Providence Journal: Women of color in the arts say Viola Davis' Emmy a 'powerful reminder more needs to be done'

In her acceptance speech, Davis, who grew up in Central Falls, said 'the only thing that separates women of color from anyone else is opportunity'

By Alisha A. Pina, Journal Staff Writer

From hope to pride to sadness that it took too long, the historic win and acceptance speech by Viola Davis at Sunday's 67th Annual Primetime Emmy Awards also awakened ugly memories of an industry that once didn't accept black actresses.

"'In my mind I see a line and over that line I see green fields and lovely flowers and beautiful white women with their arms stretched out to me over that line,'" Davis, who grew up in Central Falls, said. "'But I can’t seem to get there no how. I can’t seem to get over that line.'"

"That was Harriet Tubman in the 1800s," she continued.

"And let me tell you something, the only thing that separates women of color from anyone else is opportunity. You cannot win an Emmy for roles that are simply not there."

Among the several women of color in the arts asked to react to Davis' win and speech, Rose Weaver choked up Monday in reflection of her own arduous, but successful career that started professionally in the early 1970s. Weaver was a fellow at Trinity Rep Company with Davis. The kindred two, she said, were dark skinned ladies trying to make it.

"It used to be that you couldn't even be kissed [on television]," said Weaver, 66, who wore wigs in high school because "nappy headed, short Afro women" weren't accepted. "I had to work so incredibly hard to put food on the table because there was not enough work in any of those genres. Black women were at the bottom of the totem pole. That hurts. It hurts like hell."

Weaver said it is "pretty pathetic" that Davis is the first to win outstanding lead actress in a television drama series. She plays Annalise Keating, a brilliant defense attorney and law professor, in "How to Get Away with Murder."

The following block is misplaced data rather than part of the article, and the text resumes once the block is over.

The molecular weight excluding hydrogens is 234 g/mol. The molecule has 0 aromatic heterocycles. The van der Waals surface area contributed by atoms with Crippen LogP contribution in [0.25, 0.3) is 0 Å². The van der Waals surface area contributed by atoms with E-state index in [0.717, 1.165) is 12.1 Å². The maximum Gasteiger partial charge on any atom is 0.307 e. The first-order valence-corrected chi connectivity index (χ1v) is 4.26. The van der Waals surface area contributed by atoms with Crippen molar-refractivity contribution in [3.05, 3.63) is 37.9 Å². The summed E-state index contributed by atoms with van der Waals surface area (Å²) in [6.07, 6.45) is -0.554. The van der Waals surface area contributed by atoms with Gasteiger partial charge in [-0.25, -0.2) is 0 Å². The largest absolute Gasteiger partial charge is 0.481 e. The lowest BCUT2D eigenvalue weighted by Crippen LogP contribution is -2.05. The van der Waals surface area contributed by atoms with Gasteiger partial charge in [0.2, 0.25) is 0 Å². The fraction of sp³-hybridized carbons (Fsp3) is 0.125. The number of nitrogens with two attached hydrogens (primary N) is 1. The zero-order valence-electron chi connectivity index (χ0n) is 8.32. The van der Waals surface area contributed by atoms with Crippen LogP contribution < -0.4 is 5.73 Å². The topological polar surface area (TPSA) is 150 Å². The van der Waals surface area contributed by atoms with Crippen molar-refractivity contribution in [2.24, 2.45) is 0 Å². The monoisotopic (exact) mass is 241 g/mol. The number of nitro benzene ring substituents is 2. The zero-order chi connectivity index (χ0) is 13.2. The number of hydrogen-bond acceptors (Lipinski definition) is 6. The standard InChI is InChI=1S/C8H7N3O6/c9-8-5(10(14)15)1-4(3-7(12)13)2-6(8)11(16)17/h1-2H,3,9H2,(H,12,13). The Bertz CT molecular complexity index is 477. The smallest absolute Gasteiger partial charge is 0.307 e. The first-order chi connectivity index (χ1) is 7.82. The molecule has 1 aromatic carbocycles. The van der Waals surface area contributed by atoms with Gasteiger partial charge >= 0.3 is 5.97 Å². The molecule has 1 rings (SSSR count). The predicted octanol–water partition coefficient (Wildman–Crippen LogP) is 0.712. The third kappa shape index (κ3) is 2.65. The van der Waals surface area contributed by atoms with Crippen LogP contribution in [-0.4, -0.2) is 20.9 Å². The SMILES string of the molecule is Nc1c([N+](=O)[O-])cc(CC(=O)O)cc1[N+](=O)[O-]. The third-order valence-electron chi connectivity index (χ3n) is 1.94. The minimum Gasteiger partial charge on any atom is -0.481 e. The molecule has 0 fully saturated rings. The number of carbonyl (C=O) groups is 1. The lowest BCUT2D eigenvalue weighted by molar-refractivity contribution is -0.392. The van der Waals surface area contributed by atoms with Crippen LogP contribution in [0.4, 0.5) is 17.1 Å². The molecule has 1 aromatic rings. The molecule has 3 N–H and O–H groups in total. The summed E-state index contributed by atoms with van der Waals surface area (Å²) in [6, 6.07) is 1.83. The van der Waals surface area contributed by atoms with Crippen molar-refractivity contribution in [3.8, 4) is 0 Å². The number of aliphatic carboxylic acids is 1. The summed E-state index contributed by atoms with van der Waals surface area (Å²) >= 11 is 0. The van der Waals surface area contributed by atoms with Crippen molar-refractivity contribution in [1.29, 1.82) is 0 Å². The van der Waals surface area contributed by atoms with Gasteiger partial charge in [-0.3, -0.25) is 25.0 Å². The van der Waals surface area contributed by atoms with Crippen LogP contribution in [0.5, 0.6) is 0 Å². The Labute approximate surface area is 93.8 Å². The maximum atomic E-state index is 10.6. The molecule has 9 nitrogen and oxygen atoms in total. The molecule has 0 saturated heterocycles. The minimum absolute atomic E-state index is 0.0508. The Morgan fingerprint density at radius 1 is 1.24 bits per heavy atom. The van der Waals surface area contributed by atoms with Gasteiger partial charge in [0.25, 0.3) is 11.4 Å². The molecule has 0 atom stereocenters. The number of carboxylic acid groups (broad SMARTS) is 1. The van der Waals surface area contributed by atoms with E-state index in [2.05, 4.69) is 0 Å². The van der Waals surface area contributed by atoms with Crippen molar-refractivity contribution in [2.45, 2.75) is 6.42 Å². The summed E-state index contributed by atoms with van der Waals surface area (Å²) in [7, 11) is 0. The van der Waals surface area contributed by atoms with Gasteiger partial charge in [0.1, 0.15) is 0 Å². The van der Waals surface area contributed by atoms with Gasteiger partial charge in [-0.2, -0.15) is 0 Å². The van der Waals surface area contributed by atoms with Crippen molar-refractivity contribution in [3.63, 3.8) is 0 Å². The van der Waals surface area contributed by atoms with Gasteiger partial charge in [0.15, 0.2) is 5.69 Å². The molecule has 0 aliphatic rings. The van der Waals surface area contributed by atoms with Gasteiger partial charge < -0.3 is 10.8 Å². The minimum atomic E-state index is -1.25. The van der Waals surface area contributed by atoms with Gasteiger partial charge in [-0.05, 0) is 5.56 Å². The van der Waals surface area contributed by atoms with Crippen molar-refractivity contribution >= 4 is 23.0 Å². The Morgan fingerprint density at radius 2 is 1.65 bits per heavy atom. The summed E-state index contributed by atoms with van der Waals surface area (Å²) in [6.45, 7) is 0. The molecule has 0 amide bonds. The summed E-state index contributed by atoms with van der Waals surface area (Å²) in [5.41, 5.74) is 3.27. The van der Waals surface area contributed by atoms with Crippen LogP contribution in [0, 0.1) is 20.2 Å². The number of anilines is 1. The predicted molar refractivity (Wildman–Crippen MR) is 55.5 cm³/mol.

Adds Weaver, "But it's a step forward."

Sylvia Ann Soares, who also began in the 1970s and says she was denied roles because she wouldn't straighten her hair, said, "It's about time. She damn sure deserved it." She characterized the speech as "genuine" and "diplomatic."

"It was a statement for all the black actresses, and a powerful reminder that more needs to be done," said Soares, who continues to work locally and previously appeared on television while working in California. "[Writers] need to recognize talent."

National storyteller Valerie Tutson said she went into storytelling in 1991, even though she has a degree in theater, because the roles were limited and weren't going to allow her to be her "full self."

"I didn’t have any interest in playing a 'ho,'" she said. Davis, she said, was "right on" with her statement.

Jackie Davis, co-founder of New Urban Theatre Lab and not related to Viola Davis, said, "It’s a sad thing that we are celebrating this 67 years later. And I was not going to watch the Emmys because the stage is usually awash with white actors."

In the business since the 1990s, she continued, "I’m ecstatic for Viola, for Central Falls, for Rhode Island, and for hopefully the future of our craft. It had better only go up from here."

Just three years into the industry, Trinity Rep resident Mia Ellis, 29, says Davis' win gives her hope."It's such a huge deal," said Ellia, who splits her time between New York and Providence. "There are no words for what I felt for her when she was speaking. It gives me hope. I hope to make those steady leaps and bounds as well."

Central Falls pride

Joining Central Fall Mayor James Diossa with congratulations was Angelo Garcia, founder and director of the Segue Institute for Learning in Central Falls. Davis, a longtime Segue supporter, helped raise money for the school at a 2012 fundraiser. There is a picture of Davis at the school, and a banner which quotes Davis: "Dream big, and dream fierce."

"Viola believes it is part of her work to call attention to the things she believes in," he said. "When given the opportunity to reach a mass audience, she'll take advantage of that to shout her message from the rooftops."

Deloris Grant, Viola Davis' sister, teaches English and drama at Central Falls High School. She said the Emmy and speech had a big impact on her students.

"The words resonate. It always resonates. These kids feel a special connection with Viola. They feel that they can cross that line, like she did," Grant said. "They all watched it. They all talked about it."

She added, "I saw her so happy when they said her name," she said. "Sixty-seven years, and they never had an actress of color win as lead actress in a drama? And this is in the United States?"


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